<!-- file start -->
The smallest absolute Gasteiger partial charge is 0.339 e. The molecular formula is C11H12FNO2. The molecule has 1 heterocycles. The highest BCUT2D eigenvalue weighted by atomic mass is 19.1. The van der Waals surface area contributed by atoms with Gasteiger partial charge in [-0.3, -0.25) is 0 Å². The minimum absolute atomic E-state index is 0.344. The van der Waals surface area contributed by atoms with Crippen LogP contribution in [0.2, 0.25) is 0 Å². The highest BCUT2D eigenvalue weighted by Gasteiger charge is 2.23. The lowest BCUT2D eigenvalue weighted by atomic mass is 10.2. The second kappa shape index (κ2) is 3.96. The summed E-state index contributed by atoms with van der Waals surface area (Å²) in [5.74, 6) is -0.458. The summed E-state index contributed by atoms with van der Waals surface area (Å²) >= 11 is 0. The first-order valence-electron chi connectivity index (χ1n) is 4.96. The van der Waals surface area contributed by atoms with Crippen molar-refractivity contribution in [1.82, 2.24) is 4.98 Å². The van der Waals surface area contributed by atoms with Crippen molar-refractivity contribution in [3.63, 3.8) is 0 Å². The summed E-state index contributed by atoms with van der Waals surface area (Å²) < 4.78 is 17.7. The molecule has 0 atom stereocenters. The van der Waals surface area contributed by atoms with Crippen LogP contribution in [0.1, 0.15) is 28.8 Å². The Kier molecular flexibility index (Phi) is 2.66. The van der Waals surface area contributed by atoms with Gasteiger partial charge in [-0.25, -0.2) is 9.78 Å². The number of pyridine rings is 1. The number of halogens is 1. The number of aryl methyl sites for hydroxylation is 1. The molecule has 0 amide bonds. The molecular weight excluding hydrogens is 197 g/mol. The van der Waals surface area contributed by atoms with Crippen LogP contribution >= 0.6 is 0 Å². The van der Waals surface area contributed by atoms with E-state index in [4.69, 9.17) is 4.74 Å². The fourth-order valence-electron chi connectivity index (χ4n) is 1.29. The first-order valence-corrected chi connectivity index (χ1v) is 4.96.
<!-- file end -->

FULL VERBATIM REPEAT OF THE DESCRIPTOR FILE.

The smallest absolute Gasteiger partial charge is 0.339 e. The molecular formula is C11H12FNO2. The molecule has 1 heterocycles. The highest BCUT2D eigenvalue weighted by atomic mass is 19.1. The van der Waals surface area contributed by atoms with Gasteiger partial charge in [-0.3, -0.25) is 0 Å². The minimum absolute atomic E-state index is 0.344. The van der Waals surface area contributed by atoms with Crippen LogP contribution in [0.2, 0.25) is 0 Å². The highest BCUT2D eigenvalue weighted by Gasteiger charge is 2.23. The lowest BCUT2D eigenvalue weighted by atomic mass is 10.2. The second kappa shape index (κ2) is 3.96. The summed E-state index contributed by atoms with van der Waals surface area (Å²) in [5.74, 6) is -0.458. The summed E-state index contributed by atoms with van der Waals surface area (Å²) >= 11 is 0. The first-order valence-electron chi connectivity index (χ1n) is 4.96. The van der Waals surface area contributed by atoms with Crippen molar-refractivity contribution in [1.82, 2.24) is 4.98 Å². The van der Waals surface area contributed by atoms with Crippen molar-refractivity contribution in [3.63, 3.8) is 0 Å². The summed E-state index contributed by atoms with van der Waals surface area (Å²) < 4.78 is 17.7. The molecule has 0 atom stereocenters. The van der Waals surface area contributed by atoms with Crippen LogP contribution in [0.1, 0.15) is 28.8 Å². The Kier molecular flexibility index (Phi) is 2.66. The van der Waals surface area contributed by atoms with Gasteiger partial charge in [-0.25, -0.2) is 9.78 Å². The number of pyridine rings is 1. The number of halogens is 1. The number of aryl methyl sites for hydroxylation is 1. The molecule has 0 amide bonds. The molecular weight excluding hydrogens is 197 g/mol. The van der Waals surface area contributed by atoms with Crippen LogP contribution >= 0.6 is 0 Å². The van der Waals surface area contributed by atoms with E-state index in [4.69, 9.17) is 4.74 Å². The fourth-order valence-electron chi connectivity index (χ4n) is 1.29. The first-order valence-corrected chi connectivity index (χ1v) is 4.96.